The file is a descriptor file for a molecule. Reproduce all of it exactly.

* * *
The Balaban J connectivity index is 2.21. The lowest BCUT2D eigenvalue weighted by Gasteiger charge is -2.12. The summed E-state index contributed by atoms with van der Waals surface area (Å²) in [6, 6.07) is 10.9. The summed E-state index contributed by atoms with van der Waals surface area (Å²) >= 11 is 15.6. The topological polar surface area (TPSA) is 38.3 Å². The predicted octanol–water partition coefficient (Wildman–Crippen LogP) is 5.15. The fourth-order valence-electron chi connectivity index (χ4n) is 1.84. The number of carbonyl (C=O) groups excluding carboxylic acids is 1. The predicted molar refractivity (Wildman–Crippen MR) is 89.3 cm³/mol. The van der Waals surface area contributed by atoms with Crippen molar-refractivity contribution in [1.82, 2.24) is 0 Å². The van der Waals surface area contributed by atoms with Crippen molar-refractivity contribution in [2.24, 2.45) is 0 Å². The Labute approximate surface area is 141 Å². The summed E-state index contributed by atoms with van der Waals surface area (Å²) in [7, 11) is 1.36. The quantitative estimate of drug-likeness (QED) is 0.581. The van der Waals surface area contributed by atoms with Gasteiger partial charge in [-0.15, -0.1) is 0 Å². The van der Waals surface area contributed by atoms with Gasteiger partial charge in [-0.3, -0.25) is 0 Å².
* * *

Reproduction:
The Balaban J connectivity index is 2.21. The lowest BCUT2D eigenvalue weighted by Gasteiger charge is -2.12. The summed E-state index contributed by atoms with van der Waals surface area (Å²) in [6, 6.07) is 10.9. The summed E-state index contributed by atoms with van der Waals surface area (Å²) >= 11 is 15.6. The topological polar surface area (TPSA) is 38.3 Å². The predicted octanol–water partition coefficient (Wildman–Crippen LogP) is 5.15. The fourth-order valence-electron chi connectivity index (χ4n) is 1.84. The number of carbonyl (C=O) groups excluding carboxylic acids is 1. The predicted molar refractivity (Wildman–Crippen MR) is 89.3 cm³/mol. The van der Waals surface area contributed by atoms with Crippen molar-refractivity contribution in [1.82, 2.24) is 0 Å². The van der Waals surface area contributed by atoms with Crippen molar-refractivity contribution in [2.24, 2.45) is 0 Å². The Labute approximate surface area is 141 Å². The summed E-state index contributed by atoms with van der Waals surface area (Å²) in [7, 11) is 1.36. The quantitative estimate of drug-likeness (QED) is 0.581. The van der Waals surface area contributed by atoms with Gasteiger partial charge in [-0.15, -0.1) is 0 Å². The van der Waals surface area contributed by atoms with Gasteiger partial charge in [-0.3, -0.25) is 0 Å².